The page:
Understanding Why & How We Feel Emotions
From the Flintstones to the Jetsons… or depending on how old you are, The Croods to Sweet Tooth. Emotions, and our reactions to them, have been programmed in humans from day one. Evolutionarily, they have been key to our survival as a species. And if you think back to the lives of early humans, something that kept you alive was a huge advantage in a treacherous world. I’ll explain what I mean, but first… a warning.
This will feel uncomfortable.
Remember in my last blog post when I said you should have learned about emotional intelligence in grade school? Well this next part you should have learned in kindergarten...
Ever wonder why we call emotions “feelings”? It’s because we can feel sensations in our bodies when we experience emotions. This is by design. Our negative emotions are present for our survival.
Think of us in cave people days... our emotions had a necessary function. They caused us to react. Reactions are incredibly valuable in life or death situations. When a cave person sensed or saw a bear, their fear would cause them to run, hide or attack. Emotions, and their reactions to them, kept early humans alive. Feeling emotions and responding appropriately to them could be the difference between survival and death. The more appropriate the response, the greater the chance for survival.
Today, we still feel similar sensations to our ancestors.
For example, a panic attack — for those of you who have never looked up the definition — is a brief episode of intense anxiety, which causes the physical sensations of fear. These can include a racing heartbeat, shortness of breath, dizziness, trembling, and muscle tension. Panic attacks occur frequently and unexpectedly and are often not related to any external threat.
But back in cave days, there were plenty of threats, which meant anxiety was useful because it warned the tribe when danger was lurking. The anxious humans protected themselves and their tribe by sensing the bears and making sure everyone was aware when something was coming.
Now let’s consider the definition more closely and in today’s world:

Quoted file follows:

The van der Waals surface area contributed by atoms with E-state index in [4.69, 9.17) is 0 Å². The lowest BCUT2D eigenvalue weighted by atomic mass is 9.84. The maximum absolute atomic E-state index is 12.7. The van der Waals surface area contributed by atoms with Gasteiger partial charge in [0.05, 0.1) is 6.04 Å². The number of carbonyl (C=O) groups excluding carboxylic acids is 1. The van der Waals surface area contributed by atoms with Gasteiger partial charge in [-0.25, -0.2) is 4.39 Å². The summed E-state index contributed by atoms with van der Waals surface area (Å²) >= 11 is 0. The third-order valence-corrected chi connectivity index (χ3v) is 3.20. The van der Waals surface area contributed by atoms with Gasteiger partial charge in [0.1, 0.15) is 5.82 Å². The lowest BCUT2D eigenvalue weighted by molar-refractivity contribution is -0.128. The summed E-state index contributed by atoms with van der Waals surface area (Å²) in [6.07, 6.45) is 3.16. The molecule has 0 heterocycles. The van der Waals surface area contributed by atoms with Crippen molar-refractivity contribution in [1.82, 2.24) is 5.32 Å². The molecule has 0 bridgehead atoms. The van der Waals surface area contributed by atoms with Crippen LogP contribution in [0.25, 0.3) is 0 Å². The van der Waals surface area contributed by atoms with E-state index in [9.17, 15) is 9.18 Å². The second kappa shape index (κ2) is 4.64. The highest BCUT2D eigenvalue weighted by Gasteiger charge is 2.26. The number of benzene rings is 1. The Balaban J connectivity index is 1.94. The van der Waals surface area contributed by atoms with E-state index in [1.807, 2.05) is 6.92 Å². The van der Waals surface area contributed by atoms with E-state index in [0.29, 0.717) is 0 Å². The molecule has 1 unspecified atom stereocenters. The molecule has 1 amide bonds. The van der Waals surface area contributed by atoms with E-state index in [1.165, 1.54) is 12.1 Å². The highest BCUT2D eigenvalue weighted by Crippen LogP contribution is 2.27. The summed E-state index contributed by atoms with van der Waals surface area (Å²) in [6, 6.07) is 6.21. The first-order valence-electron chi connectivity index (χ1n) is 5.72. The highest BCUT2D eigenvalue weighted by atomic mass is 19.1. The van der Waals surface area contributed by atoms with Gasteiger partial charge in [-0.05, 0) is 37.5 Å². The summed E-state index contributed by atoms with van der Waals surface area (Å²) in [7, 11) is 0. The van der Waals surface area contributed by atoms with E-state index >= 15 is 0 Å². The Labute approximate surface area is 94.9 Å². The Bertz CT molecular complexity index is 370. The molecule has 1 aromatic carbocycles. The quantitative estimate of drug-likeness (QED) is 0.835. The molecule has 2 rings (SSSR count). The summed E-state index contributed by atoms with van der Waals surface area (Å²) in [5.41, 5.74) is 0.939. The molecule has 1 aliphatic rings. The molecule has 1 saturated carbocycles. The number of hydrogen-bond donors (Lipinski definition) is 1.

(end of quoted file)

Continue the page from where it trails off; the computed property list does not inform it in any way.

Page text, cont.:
A panic attack is a brief episode of intense anxiety, (it will go away) which causes the physical sensations of fear (a reaction to an emotion). These can include a racing heartbeat, shortness of breath, dizziness, trembling, and muscle tension (sensations that feel like a heart attack and cause you to implore assistance from others). Panic attacks occur frequently and unexpectedly and are often not related to any external threat (you are likely not in danger and you will be okay).
Since panic attacks feel like heart attacks, they are commonly associated with emergency room visits. Because the feelings are intense, people often say they went “crazy”. But I hate the word “crazy” and we shouldn’t use it to describe reactions to emotions. There’s nothing wrong with a panic attack and you are not crazy for having one. The most important thing to remember when you’re experiencing a panic attack, or any intense emotion, is that these sensations will eventually go away or pass through.
Anger was another common emotion for the early days of humanity. It feels powerful. Not to say that the goal of anger is to feel powerful, but think about your mindset when you’re angry… your anger always feels justified, doesn’t it? That’s because the nature of anger leads us to thoughts that confirm and justify that anger. This is known as confirmation bias, perception bias, or amygdala hijack.
For example, when I’m upset at my sisters, my memories of when I was 2, 12, 22, 32, 33, 34, etc, all come flooding back into my memory to confirm why I’m upset at them in this moment. No one can tell me I’m wrong, and my body feels ready to fight — fists and jaw clenched, shoulders tight, legs shaking — and I need to move.
The cave people who’s fear brought them to anger would move quickly to attack the threat. They would use that energy and sense of power to eliminate the danger and protect the tribe.